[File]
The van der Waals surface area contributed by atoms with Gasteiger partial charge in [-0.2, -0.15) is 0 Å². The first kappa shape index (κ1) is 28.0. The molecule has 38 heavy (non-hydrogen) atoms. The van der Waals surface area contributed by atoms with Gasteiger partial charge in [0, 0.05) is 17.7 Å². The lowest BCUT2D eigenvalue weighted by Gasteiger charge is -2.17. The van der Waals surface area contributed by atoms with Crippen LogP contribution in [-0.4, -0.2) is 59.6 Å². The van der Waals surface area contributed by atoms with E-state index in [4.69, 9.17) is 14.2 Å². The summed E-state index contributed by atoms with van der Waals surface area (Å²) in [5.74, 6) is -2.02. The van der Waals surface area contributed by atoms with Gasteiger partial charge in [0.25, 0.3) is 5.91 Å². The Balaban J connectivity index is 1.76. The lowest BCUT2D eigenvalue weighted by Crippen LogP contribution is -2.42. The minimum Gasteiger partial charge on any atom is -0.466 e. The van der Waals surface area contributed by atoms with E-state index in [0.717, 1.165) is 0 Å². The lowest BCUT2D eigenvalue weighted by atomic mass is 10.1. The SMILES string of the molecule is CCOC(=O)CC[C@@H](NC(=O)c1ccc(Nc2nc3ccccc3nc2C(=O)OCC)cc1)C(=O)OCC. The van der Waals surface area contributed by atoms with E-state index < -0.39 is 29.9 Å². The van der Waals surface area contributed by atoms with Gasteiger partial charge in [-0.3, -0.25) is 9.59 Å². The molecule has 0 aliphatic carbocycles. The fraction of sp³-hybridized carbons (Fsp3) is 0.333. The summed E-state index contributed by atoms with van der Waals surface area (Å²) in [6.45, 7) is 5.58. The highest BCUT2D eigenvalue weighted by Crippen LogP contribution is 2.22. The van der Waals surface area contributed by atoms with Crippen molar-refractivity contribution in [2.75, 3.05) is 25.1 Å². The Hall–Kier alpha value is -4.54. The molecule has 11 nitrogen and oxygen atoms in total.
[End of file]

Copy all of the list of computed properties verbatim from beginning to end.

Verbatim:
The van der Waals surface area contributed by atoms with Gasteiger partial charge in [-0.2, -0.15) is 0 Å². The first kappa shape index (κ1) is 28.0. The molecule has 38 heavy (non-hydrogen) atoms. The van der Waals surface area contributed by atoms with Gasteiger partial charge in [0, 0.05) is 17.7 Å². The lowest BCUT2D eigenvalue weighted by Gasteiger charge is -2.17. The van der Waals surface area contributed by atoms with Crippen LogP contribution in [-0.4, -0.2) is 59.6 Å². The van der Waals surface area contributed by atoms with E-state index in [4.69, 9.17) is 14.2 Å². The summed E-state index contributed by atoms with van der Waals surface area (Å²) in [5.74, 6) is -2.02. The van der Waals surface area contributed by atoms with Gasteiger partial charge in [0.25, 0.3) is 5.91 Å². The Balaban J connectivity index is 1.76. The lowest BCUT2D eigenvalue weighted by Crippen LogP contribution is -2.42. The minimum Gasteiger partial charge on any atom is -0.466 e. The van der Waals surface area contributed by atoms with E-state index in [0.717, 1.165) is 0 Å². The lowest BCUT2D eigenvalue weighted by atomic mass is 10.1. The SMILES string of the molecule is CCOC(=O)CC[C@@H](NC(=O)c1ccc(Nc2nc3ccccc3nc2C(=O)OCC)cc1)C(=O)OCC. The van der Waals surface area contributed by atoms with E-state index < -0.39 is 29.9 Å². The van der Waals surface area contributed by atoms with Gasteiger partial charge in [-0.3, -0.25) is 9.59 Å². The molecule has 0 aliphatic carbocycles. The fraction of sp³-hybridized carbons (Fsp3) is 0.333. The summed E-state index contributed by atoms with van der Waals surface area (Å²) in [6.45, 7) is 5.58. The highest BCUT2D eigenvalue weighted by Crippen LogP contribution is 2.22. The van der Waals surface area contributed by atoms with Crippen molar-refractivity contribution in [2.75, 3.05) is 25.1 Å². The Hall–Kier alpha value is -4.54. The molecule has 11 nitrogen and oxygen atoms in total.